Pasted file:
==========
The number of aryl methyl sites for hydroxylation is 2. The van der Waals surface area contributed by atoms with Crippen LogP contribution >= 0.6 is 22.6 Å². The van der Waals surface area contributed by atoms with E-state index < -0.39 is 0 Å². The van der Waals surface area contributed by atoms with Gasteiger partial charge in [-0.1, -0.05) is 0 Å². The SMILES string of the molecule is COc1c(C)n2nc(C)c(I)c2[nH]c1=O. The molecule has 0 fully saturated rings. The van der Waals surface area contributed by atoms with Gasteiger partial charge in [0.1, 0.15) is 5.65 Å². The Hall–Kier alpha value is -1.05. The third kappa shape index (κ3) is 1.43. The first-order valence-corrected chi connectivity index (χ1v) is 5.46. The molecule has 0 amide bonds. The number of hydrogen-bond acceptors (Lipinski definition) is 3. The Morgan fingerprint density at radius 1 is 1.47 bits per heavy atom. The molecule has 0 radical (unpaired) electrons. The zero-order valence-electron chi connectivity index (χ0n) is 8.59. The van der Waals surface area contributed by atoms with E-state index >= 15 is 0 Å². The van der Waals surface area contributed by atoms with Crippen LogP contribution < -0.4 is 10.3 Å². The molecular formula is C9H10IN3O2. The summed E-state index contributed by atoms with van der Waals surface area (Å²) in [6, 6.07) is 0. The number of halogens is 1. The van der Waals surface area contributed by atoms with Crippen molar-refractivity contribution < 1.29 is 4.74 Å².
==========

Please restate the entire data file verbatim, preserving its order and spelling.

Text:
The number of aryl methyl sites for hydroxylation is 2. The van der Waals surface area contributed by atoms with Crippen LogP contribution >= 0.6 is 22.6 Å². The van der Waals surface area contributed by atoms with E-state index < -0.39 is 0 Å². The van der Waals surface area contributed by atoms with Gasteiger partial charge in [-0.1, -0.05) is 0 Å². The SMILES string of the molecule is COc1c(C)n2nc(C)c(I)c2[nH]c1=O. The molecule has 0 fully saturated rings. The van der Waals surface area contributed by atoms with Gasteiger partial charge in [0.1, 0.15) is 5.65 Å². The Hall–Kier alpha value is -1.05. The third kappa shape index (κ3) is 1.43. The first-order valence-corrected chi connectivity index (χ1v) is 5.46. The molecule has 0 amide bonds. The number of hydrogen-bond acceptors (Lipinski definition) is 3. The Morgan fingerprint density at radius 1 is 1.47 bits per heavy atom. The molecule has 0 radical (unpaired) electrons. The zero-order valence-electron chi connectivity index (χ0n) is 8.59. The van der Waals surface area contributed by atoms with E-state index >= 15 is 0 Å². The van der Waals surface area contributed by atoms with Crippen LogP contribution < -0.4 is 10.3 Å². The molecular formula is C9H10IN3O2. The summed E-state index contributed by atoms with van der Waals surface area (Å²) in [6, 6.07) is 0. The number of halogens is 1. The van der Waals surface area contributed by atoms with Crippen molar-refractivity contribution < 1.29 is 4.74 Å².